Those attributes that Mullen gave to the sea, and to Sea Power, are extremely human, personal ones…and they also at times reach into the realm of the spiritual.  Official Navy is here giving the sea itself a power to do what we would normally ascribe to supernatural beings, even gods.  Some of these spiritual themes, and essentially the metanarrative of this talk to the National Defense University, would make their way into the Maritime Strategy.

In a follow-up speech, Mullen gives the Naval Surface Warfare Association more of his insight of what constitutes Sea Power. He said, “For too long it's been centered in my view on one of two things: programs and blue water.  Building big things and putting them to sea.

We have almost 4,000 Sailors on the ground there [Iraq] and in Afghanistan right now, and over 10,000 on the ground in the CENTCOM AOR.  That number is going to climb to more like 7,000 and 12,000, respectively. That's not the way we have traditionally thought of Sea Power, but it is a dimension of Sea Power for this new century and the joint arena we are going to harness it.” [16]

He also talked about Navy involvement in Earthquake relief operations in Pakistan, saying

All of this is a part of Sea Power, a noble force for good,” previewing the recruitment campaign that would define the U.S. Navy as “A Global Force for Good.” [17]

By October of 2006, we have concrete examples of what the Navy is doing for the Long War, examples that will nearly mimic the capabilities set forth in the Maritime Strategy. The more than 12,000 U.S. Sailors on the ground in the Middle East are described as “teaching people about freedom in countries that have known only tyranny,” rather than fighting a war. Referring to this and aid efforts after the Indonesian Tsunami, Mullen told the audience of the Navy Birthday Ball in Oklahoma City “An editorial in the Boston Globe called it [these operations] Stethoscope Diplomacy. It argued that these types of missions are exactly what are needed to help win this war.” [18]

In remarks to the New York Council Navy League in 2007, Mullen further distills the Navy myth personalization – no longer is U.S. Sea Power a capitol ship or fleet. Speaking of the actions of a Navy Reserve Lieutenant, who , Mullen said,  believes his personal mission in Afghanistan goes well beyond supporting a Global War on Terror, he said, “These are but a few of the new faces of American Sea Power -- a new generation of heroes, agents of change bridging the gap between war and peace.” [19]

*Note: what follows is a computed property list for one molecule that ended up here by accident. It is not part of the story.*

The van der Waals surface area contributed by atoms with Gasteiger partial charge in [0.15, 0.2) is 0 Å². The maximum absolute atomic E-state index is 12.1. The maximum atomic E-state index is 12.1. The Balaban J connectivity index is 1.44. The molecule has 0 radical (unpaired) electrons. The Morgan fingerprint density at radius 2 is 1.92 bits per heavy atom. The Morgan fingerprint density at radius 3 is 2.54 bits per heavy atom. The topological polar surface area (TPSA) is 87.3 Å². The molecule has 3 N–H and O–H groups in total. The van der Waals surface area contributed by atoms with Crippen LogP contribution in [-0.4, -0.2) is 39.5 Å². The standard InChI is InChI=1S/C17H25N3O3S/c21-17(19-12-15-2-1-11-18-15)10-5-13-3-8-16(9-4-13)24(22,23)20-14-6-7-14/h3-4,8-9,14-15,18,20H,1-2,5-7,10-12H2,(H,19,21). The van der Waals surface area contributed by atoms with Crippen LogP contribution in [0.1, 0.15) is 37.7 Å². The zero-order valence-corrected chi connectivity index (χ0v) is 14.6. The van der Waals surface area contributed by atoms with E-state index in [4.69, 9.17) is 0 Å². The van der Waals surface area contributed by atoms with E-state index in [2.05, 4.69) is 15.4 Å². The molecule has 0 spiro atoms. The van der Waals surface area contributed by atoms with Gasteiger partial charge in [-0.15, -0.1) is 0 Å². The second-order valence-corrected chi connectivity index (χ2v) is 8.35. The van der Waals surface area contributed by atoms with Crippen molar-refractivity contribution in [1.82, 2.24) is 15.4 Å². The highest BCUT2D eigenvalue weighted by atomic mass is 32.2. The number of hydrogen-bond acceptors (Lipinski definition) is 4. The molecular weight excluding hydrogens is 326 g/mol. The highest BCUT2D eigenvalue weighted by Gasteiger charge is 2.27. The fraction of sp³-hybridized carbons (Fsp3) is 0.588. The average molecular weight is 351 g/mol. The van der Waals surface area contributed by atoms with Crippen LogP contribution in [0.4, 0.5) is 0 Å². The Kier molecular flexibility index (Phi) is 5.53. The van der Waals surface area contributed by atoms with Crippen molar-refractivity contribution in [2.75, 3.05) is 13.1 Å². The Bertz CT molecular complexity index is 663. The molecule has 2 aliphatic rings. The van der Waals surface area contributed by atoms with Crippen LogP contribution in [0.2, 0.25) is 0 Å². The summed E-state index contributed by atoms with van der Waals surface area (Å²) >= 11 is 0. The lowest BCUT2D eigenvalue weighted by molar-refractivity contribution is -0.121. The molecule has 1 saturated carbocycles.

By early in 2008, after the new Maritime Strategy has been codified and was being promoted, new CNO Admiral Gary Roughead said at the Surface Navy Association Symposium. “…I believe sailors are the ones who realize our traditional and expanded capabilities; Sailors are at the end of the day, the ones who forge relationships and partnerships. Sailors will make the Strategy a reality.” [20]

Equipment concerns leave the existential arguments completely in a 2009 speech regarding the rescue of a U.S. merchant marine captain from Somali pirates. Roughead said, “Indeed, the most lethal weapon onboard [USS] Bainbridge at the time [of the rescue] …was the team of US Navy SEALs...” [21]

The guided missile destroyer he is referring to has one of the most advanced and expensive weapons systems available to a Navy ship, but those don’t contribute to what is as decisive a Naval action is one can take during this conflict. [22]

While the United States was engaged in constant conflict during these 10 years, Naval operations, and Naval units, would fare poorly in public consciousness. Arguably the only well-known Navy commands from this time period were the aircraft carrier USS Abraham Lincoln, known for her ill-timed “Mission Accomplished” banner, and ironically, the secretive SEAL teams involved in the above-mentioned rescue, and in the killing of Osama Bin Laden.